And like you mention, they only release at 150 PSI.
    It's much better to have an expansion tank to take up excess pressure long before it reaches that point. If pressure is allowed to ramp up to 150 PSI, the flex on the inner tube of the gas water heater is taking a real beating. After a while the flexing back and forth starts to break the welds in the tank, causing premature failure.
    And this is why, for all the non-plumbers out there, that an expansion tank would be "required".
    Even if some of you "don't get it" we do.
    The plumbing code isn't written by Dummies for Dummies. Gee..........I'm feeling pretty smart right about now. But then, I am a plumber!

    BRV-T_BRV-PEX.jpg

    Shut off with "pressure" relief. These have a small spring that will release for Relief Valve Pressure Settings: 75, 80, 100 or 125psi http://media.wattswater.com/es-BRV.pdf

    But again, they release water if the pressure gets too high. An expansion tank prevents that from happening in the first place. It gives room for expansion, not letting the system reach that high a pressure.
    Last edited: Jan 17, 2011
  10. ballvalve

    ballvalve General Engineering Contractor

    Messages:
    3,261
    Location:
    northfork, california
    Thanks for the photo. Most plumbers probably did not know these existed, including myself until a bit of research. Most seem not to care, so let me try and explain my point. [The "YOU don't get it" was directed to a DIY'r not the plumbing industry]

    As you mentioned, a expansion tank will be stressed at its max at 149PSI, and very likely an older one will break the bladder.

    Then the last resort is the T&P valve, which as we all have seen on videos, the failure thereof cause a missile launch, unless your supply lines hopefully and likely broke first. More than a few homeowners have fixed a leaky T&P with a pipe plug....

    Since maximum pressure safety and water line breaks have been such a subject of threads here, it seems adding a mid level pressure release is a very cost effective move.

    If you have a expansion tank, adding a simple 8$ adjustable relief valve [not the combo shown in your photo] and setting it at 100 PSI, means that the tank takes pressure increases from say 50 to 100 without opening any valves.

    Then if you get to 100, a few tablespoons of water out the valve prevents over stretching the bladder. When that valve fails, the last line of defense is the T&P and your old toilet supply line. If they hold, you might make the evening news.

    Since I have given up on complaining about expansion tanks, I simply propose that a mid-level relief valve preserves their integrity, and makes the 150PSI T&P a true last resort.

    And I do have a few older T&P valves set at 125PSI, a much more reasonable number.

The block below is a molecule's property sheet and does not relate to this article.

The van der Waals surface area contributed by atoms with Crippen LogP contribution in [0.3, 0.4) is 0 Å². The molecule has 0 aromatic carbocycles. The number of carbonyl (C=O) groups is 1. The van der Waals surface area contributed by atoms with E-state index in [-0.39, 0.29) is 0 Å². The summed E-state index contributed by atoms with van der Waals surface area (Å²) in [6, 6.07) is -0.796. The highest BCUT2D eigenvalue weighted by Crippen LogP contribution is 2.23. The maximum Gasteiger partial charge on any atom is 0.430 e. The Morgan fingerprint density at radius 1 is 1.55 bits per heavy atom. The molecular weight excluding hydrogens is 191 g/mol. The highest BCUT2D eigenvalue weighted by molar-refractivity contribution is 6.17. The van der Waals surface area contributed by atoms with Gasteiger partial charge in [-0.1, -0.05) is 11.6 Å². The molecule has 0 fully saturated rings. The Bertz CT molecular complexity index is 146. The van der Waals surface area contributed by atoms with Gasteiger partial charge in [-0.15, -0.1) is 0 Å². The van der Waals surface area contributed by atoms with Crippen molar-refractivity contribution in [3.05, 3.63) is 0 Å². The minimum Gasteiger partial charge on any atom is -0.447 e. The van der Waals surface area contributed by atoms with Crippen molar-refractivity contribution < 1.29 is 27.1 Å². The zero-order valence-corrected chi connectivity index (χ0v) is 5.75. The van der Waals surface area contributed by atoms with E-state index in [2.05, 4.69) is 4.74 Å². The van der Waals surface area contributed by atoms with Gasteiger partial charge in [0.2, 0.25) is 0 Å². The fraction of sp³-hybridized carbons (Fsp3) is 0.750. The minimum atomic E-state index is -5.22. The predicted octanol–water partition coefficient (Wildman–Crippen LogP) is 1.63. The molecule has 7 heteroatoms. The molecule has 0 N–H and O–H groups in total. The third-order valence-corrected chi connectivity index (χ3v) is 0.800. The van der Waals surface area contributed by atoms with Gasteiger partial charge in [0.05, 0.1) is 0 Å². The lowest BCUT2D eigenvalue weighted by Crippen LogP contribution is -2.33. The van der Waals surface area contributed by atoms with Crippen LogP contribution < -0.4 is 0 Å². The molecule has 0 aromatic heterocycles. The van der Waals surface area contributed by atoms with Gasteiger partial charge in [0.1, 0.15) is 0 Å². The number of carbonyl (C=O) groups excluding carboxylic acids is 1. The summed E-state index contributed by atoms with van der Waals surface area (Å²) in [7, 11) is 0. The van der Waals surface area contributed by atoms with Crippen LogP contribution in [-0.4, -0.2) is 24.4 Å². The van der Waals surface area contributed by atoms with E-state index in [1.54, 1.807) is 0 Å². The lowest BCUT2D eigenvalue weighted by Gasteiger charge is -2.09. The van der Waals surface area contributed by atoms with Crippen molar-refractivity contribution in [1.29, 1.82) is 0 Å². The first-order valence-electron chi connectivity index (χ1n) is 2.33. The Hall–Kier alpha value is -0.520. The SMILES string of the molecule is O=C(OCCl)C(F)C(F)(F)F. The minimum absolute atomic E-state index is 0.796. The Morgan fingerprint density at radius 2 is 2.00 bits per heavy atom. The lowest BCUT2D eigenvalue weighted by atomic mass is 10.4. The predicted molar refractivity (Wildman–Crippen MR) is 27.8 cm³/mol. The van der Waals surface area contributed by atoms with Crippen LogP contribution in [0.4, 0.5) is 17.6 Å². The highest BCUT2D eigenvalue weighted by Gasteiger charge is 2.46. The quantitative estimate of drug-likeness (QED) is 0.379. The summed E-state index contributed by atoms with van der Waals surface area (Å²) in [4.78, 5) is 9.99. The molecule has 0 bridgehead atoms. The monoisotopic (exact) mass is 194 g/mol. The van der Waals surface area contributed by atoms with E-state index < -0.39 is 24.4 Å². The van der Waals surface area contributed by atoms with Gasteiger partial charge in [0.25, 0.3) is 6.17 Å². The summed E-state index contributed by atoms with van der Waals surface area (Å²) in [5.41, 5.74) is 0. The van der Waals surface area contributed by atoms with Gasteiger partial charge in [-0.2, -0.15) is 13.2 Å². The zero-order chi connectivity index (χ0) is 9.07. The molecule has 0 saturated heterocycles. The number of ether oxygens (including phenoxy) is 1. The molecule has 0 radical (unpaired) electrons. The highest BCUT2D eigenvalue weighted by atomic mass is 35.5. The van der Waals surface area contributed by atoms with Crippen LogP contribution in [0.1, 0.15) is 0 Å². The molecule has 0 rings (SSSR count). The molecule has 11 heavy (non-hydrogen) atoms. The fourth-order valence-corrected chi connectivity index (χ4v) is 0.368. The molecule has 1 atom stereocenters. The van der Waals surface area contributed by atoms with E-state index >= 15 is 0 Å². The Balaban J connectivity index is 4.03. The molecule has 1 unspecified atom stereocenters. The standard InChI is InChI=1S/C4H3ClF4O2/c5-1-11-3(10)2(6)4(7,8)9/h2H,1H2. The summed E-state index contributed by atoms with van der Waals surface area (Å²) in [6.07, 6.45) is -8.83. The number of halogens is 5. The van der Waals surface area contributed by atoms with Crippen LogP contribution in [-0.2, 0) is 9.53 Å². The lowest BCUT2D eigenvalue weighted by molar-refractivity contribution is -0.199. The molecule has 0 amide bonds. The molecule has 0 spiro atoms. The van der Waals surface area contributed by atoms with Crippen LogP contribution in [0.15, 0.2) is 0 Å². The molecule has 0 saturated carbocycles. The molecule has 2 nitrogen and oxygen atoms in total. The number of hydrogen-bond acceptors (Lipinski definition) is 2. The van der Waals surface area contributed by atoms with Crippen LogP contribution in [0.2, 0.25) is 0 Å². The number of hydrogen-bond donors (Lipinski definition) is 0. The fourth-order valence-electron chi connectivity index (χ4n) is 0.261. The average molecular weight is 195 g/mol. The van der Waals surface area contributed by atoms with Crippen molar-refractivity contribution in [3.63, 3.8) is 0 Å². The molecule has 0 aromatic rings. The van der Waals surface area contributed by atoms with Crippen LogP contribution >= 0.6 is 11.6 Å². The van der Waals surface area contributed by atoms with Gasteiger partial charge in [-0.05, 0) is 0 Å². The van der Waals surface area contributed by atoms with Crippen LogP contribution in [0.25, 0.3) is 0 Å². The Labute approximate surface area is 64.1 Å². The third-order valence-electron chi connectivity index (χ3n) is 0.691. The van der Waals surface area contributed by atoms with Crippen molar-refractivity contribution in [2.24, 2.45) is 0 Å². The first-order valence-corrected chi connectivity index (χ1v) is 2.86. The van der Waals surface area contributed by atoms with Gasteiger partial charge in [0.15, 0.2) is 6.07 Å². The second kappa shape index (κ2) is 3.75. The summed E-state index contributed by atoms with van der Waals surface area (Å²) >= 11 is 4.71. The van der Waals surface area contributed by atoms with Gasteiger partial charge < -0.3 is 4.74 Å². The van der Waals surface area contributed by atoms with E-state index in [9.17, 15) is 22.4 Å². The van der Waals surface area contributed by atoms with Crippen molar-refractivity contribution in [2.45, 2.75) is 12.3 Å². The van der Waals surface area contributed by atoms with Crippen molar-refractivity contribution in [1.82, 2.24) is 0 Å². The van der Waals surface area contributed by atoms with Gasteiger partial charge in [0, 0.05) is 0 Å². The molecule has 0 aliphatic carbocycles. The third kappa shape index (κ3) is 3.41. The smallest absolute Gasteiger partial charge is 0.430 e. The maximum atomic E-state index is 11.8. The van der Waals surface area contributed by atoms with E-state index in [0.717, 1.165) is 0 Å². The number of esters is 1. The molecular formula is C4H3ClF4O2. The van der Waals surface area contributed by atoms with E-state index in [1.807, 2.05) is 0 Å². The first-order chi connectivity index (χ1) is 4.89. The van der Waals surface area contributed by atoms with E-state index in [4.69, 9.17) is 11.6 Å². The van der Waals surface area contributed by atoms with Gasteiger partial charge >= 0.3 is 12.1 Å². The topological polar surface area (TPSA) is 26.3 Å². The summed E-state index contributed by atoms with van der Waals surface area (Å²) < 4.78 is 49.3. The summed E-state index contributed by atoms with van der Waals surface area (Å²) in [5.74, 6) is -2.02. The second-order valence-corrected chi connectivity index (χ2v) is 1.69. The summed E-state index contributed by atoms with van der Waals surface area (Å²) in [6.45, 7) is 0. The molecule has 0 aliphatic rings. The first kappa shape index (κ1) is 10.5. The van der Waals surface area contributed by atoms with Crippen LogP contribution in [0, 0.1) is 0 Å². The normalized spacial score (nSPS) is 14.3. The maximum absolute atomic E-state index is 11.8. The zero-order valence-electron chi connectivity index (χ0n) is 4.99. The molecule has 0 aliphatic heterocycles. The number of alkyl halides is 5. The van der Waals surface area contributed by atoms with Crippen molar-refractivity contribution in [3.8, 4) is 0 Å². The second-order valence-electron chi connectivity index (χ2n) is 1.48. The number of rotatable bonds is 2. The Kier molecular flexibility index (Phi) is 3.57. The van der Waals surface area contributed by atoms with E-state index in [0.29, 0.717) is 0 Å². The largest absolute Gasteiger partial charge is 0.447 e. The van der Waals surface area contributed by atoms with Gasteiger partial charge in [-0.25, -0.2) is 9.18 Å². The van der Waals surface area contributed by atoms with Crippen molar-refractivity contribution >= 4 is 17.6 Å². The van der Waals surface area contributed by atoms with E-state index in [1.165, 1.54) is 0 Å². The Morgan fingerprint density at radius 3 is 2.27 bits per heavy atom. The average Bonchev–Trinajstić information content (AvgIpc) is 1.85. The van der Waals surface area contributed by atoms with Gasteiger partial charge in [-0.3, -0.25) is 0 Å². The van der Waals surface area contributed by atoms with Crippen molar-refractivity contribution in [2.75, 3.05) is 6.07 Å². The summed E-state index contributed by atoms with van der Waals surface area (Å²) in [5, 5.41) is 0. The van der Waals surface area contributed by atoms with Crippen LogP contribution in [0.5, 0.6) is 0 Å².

The safety Guru over in Electrical would love my third level of protection!
    Last edited: Jan 18, 2011
  11. Redwood

    Redwood Master Plumber

    Messages:
    7,450
    Location:
    Connecticut
    Oh Boy...

    Actually with a PRV set at 75 and an expansion tank installed you won't even see the pressure hit 80 psi...

    The T&P valves are 150 psi because that is 1/2 the design test pressure.

    As for the rest of the plumbing failing before 150 psi is reached if that is your experience you should hire an plumber to do the work in your home. I routinely see plumbing systems with T&P valves discharging under pressure without other failures.
  12. Tom Sawyer

    Tom Sawyer In the Trades

    Messages:
    3,227
    Location:
    Maine
    A lot of plumbers will give all sorts of arguments for not using an expansion tank. The most common is that the system is "open" and the other is that it's a private well system with a well tank that will handle the expansion. The code however makes absolutely no distinction. It plainly says that all fired or indirect pressure vessels have to have an expansion tank.
  13. Redwood

    Redwood Master Plumber

    Messages:
    7,450
    Location:
    Connecticut
    I would assume that if that is what your code says that you have smart water that knows when it is in an electric water heater so it expands less and doesn't need an expansion tank.... :D

    Physics don't seem to apply in Michigan if that is what your code states....
  14. ballvalve

    ballvalve General Engineering Contractor

    Messages:
    3,261
    Location:
    northfork, california
    Never saw a expansion tank in hundreds of homes, and not in the new ones here also. No interest in the bldg. departments regarding them in this part of Cal.

    Why test those old washer hoses, and that old toilet valve at 150PSI? If you trust your system at 150 PSI, do you bump up the bldg. depts. test pressure of 50 psi to 150?

    I think plumbers would sweat bullets if that was the law. And as I recall, the tanks are rated for 150PSI max anyway.